Tell the federal government that enough is enough -- that we should follow Australia's lead by eliminating investor-state dispute settlement from Canada's trade deals. You can use this easy Action Alert from the Registered Nurses' Association of Ontario to do it. Your letter will go to the Prime Minister, all party leaders and their trade critics. If one mining giant (Australia) can see the light, we should be able to convince another (Canada) that it's time to put the rights of people before corporate profits.

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Comments

Stuart Trew wrote:
Vancouver-based but Russian-owned Rusoro Mining has also just filed a $3.03-billion investor-state claim against Venezuela under a similar FIPA with Canada, charging that Venezuela's partial nationalization of gold production, and a policy that all gold must be sold to the central bank, expropriated investments and violated the firm's minimum standards of treatment.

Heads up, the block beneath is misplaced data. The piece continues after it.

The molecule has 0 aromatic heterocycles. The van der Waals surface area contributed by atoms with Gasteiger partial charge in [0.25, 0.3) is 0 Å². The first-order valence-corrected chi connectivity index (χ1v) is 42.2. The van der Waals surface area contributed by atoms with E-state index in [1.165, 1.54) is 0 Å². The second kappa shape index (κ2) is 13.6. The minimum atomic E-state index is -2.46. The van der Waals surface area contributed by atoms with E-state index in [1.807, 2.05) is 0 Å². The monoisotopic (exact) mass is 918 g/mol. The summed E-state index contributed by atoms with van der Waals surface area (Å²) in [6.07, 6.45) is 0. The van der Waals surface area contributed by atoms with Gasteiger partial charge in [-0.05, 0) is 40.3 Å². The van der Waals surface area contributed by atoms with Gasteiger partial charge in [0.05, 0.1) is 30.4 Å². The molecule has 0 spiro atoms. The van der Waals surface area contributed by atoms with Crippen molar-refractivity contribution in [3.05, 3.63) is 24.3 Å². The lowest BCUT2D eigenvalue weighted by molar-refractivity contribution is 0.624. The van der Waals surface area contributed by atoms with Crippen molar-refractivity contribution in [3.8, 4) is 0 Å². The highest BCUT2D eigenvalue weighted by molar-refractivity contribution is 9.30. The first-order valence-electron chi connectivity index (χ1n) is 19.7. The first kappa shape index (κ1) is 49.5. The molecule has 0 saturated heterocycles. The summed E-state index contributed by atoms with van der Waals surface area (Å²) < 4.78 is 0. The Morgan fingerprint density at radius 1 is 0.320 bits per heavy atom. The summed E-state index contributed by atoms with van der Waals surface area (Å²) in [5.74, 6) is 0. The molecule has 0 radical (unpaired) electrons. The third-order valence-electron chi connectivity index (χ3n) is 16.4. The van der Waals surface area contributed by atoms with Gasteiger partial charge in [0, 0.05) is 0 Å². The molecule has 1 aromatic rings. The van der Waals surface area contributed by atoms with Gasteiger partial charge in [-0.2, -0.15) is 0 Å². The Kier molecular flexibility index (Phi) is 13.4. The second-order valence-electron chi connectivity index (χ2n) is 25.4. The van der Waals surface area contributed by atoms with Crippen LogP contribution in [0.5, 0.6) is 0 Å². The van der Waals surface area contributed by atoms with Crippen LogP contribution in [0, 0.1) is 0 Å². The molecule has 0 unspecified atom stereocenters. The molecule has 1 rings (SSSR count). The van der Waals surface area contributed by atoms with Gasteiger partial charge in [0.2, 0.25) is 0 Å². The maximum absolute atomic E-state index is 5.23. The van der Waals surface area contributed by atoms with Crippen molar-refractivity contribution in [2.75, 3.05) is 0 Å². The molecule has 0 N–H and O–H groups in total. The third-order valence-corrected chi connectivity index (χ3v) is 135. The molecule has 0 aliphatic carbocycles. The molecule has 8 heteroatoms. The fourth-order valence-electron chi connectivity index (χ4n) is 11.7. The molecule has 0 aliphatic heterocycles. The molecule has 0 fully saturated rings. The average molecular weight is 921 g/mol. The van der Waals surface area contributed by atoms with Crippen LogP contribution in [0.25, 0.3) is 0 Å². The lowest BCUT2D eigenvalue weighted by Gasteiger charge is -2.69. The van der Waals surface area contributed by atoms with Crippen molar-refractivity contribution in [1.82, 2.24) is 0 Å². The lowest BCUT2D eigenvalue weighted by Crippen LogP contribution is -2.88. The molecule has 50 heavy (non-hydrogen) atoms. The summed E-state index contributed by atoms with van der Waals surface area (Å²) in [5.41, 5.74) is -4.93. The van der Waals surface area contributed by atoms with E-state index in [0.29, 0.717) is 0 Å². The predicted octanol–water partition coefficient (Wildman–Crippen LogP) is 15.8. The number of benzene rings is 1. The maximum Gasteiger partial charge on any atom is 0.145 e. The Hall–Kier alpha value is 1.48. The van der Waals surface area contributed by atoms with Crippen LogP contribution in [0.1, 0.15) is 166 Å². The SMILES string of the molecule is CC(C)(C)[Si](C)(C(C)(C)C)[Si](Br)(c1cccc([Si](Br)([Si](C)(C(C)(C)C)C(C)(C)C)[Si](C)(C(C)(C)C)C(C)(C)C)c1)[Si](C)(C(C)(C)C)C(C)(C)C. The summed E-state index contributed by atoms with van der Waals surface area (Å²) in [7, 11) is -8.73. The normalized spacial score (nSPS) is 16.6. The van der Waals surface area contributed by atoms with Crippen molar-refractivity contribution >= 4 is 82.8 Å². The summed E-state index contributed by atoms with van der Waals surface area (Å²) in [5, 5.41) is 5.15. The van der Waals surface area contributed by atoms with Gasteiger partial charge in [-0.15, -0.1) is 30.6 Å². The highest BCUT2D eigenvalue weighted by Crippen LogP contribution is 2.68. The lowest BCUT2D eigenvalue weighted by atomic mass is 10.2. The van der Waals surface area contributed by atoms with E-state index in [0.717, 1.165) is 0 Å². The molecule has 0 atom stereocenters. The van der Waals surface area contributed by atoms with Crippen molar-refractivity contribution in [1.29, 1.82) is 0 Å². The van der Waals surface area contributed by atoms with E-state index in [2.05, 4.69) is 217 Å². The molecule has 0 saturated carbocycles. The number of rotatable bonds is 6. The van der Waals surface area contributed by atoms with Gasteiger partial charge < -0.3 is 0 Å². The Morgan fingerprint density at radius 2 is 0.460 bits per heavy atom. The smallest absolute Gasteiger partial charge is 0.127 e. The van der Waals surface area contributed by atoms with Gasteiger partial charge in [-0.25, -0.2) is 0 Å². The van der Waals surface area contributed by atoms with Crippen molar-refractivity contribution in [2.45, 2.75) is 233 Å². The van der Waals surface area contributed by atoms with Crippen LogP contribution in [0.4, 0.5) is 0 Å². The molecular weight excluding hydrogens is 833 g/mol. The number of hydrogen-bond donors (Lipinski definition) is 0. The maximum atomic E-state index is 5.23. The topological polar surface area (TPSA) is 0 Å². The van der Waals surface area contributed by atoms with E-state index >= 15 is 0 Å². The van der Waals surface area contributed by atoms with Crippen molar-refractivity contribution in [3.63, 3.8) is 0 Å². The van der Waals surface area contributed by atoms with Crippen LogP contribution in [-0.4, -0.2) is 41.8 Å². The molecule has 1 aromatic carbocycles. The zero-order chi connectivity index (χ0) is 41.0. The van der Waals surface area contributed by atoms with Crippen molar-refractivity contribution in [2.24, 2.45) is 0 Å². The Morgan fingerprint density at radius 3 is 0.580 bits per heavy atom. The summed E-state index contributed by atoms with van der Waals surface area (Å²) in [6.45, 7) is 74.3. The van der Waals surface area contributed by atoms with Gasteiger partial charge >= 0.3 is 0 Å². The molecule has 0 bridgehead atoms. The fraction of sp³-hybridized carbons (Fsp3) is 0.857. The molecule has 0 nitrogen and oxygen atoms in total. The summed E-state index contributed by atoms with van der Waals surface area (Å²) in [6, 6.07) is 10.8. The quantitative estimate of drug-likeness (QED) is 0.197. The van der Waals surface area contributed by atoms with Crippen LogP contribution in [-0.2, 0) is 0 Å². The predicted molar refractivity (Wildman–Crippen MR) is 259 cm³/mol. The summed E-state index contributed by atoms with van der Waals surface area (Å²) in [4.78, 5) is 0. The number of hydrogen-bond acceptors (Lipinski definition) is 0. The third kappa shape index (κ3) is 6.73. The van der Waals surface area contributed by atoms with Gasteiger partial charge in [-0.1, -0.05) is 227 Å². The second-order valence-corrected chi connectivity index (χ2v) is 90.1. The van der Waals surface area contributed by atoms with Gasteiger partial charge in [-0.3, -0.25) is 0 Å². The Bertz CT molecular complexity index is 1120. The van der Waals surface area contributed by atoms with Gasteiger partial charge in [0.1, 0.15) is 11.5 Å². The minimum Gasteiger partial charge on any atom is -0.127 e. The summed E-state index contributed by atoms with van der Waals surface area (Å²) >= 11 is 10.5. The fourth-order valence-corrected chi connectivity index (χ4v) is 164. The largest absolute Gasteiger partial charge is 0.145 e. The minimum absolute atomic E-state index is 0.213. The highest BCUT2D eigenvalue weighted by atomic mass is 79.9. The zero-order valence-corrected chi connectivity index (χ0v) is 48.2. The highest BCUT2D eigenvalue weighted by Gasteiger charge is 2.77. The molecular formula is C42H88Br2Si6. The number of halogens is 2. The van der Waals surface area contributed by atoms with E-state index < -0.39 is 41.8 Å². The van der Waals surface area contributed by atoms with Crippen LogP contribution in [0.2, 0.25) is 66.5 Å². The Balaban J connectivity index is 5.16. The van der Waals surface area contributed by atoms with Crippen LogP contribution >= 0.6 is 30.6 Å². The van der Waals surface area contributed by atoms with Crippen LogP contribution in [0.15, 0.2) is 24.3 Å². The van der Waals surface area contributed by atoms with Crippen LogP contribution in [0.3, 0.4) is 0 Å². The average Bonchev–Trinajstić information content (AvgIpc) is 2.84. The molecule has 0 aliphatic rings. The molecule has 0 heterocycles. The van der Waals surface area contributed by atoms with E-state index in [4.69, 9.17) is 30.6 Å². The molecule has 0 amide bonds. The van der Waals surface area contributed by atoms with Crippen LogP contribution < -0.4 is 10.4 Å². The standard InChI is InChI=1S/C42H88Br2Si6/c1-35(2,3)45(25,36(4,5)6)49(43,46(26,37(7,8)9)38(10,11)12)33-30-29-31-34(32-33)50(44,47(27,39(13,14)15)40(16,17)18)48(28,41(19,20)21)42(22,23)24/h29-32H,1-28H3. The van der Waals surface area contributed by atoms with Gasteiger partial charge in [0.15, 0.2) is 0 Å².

It should be noted (and should have been mentioned here) that the Canada-Venezuela Bilateral Investment Treaty was made in 1996, a few years before Hugo Chávez became president of Venezuela. By making this corporate-rights agreement with Canada, the former corporatist government of Rafael Caldera ensured that any future attempts by a subsequent government to wrest control of the country's resources and economy from Canadian corporations would be severely undermined. Chávez himself never would have signed such an agreement.

It's important to remember that, while these investor-rights agreements infringe on Canadian sovereignty and Canadian economic interests, their impacts on the other treaty parties can be even more restricting and regressive, especially in the event that those parties take steps to rid themselves of some of the worst aspects of foreign ownership and control. The agreements act as a disincentive and brake on a contracting foreign government against standing up to imperialism any time in the near future.